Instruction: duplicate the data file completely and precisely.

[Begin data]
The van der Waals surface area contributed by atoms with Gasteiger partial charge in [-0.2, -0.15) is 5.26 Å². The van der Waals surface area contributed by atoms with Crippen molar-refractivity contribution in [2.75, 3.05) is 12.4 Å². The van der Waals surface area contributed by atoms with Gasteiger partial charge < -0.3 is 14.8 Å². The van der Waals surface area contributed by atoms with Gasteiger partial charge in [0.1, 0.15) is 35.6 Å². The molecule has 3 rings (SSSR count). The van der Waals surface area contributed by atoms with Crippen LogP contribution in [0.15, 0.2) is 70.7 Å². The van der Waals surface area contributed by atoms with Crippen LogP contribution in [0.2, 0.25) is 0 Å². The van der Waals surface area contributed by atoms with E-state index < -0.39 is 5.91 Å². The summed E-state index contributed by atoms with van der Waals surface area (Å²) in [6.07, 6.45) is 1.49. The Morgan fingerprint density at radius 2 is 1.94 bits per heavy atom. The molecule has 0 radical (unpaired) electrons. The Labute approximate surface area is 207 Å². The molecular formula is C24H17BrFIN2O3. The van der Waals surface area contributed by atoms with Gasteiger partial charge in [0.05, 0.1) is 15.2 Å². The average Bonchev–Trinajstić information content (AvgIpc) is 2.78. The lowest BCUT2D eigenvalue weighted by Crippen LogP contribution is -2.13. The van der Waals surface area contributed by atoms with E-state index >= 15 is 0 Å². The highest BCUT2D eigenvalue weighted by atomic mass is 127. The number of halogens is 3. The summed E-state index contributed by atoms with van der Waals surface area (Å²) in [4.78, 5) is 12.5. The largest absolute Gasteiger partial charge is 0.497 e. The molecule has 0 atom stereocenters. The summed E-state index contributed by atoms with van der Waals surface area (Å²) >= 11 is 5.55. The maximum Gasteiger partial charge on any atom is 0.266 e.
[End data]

The van der Waals surface area contributed by atoms with Gasteiger partial charge in [-0.2, -0.15) is 5.26 Å². The van der Waals surface area contributed by atoms with Crippen molar-refractivity contribution in [2.75, 3.05) is 12.4 Å². The van der Waals surface area contributed by atoms with Gasteiger partial charge < -0.3 is 14.8 Å². The van der Waals surface area contributed by atoms with Gasteiger partial charge in [0.1, 0.15) is 35.6 Å². The molecule has 3 rings (SSSR count). The van der Waals surface area contributed by atoms with Crippen LogP contribution in [0.15, 0.2) is 70.7 Å². The van der Waals surface area contributed by atoms with Crippen LogP contribution in [0.2, 0.25) is 0 Å². The van der Waals surface area contributed by atoms with E-state index < -0.39 is 5.91 Å². The summed E-state index contributed by atoms with van der Waals surface area (Å²) in [6.07, 6.45) is 1.49. The Morgan fingerprint density at radius 2 is 1.94 bits per heavy atom. The molecule has 0 radical (unpaired) electrons. The Labute approximate surface area is 207 Å². The molecular formula is C24H17BrFIN2O3. The van der Waals surface area contributed by atoms with Gasteiger partial charge in [0.05, 0.1) is 15.2 Å². The average Bonchev–Trinajstić information content (AvgIpc) is 2.78. The lowest BCUT2D eigenvalue weighted by Crippen LogP contribution is -2.13. The van der Waals surface area contributed by atoms with E-state index >= 15 is 0 Å². The highest BCUT2D eigenvalue weighted by atomic mass is 127. The number of halogens is 3. The summed E-state index contributed by atoms with van der Waals surface area (Å²) in [4.78, 5) is 12.5. The largest absolute Gasteiger partial charge is 0.497 e. The molecule has 0 atom stereocenters. The summed E-state index contributed by atoms with van der Waals surface area (Å²) >= 11 is 5.55. The maximum Gasteiger partial charge on any atom is 0.266 e.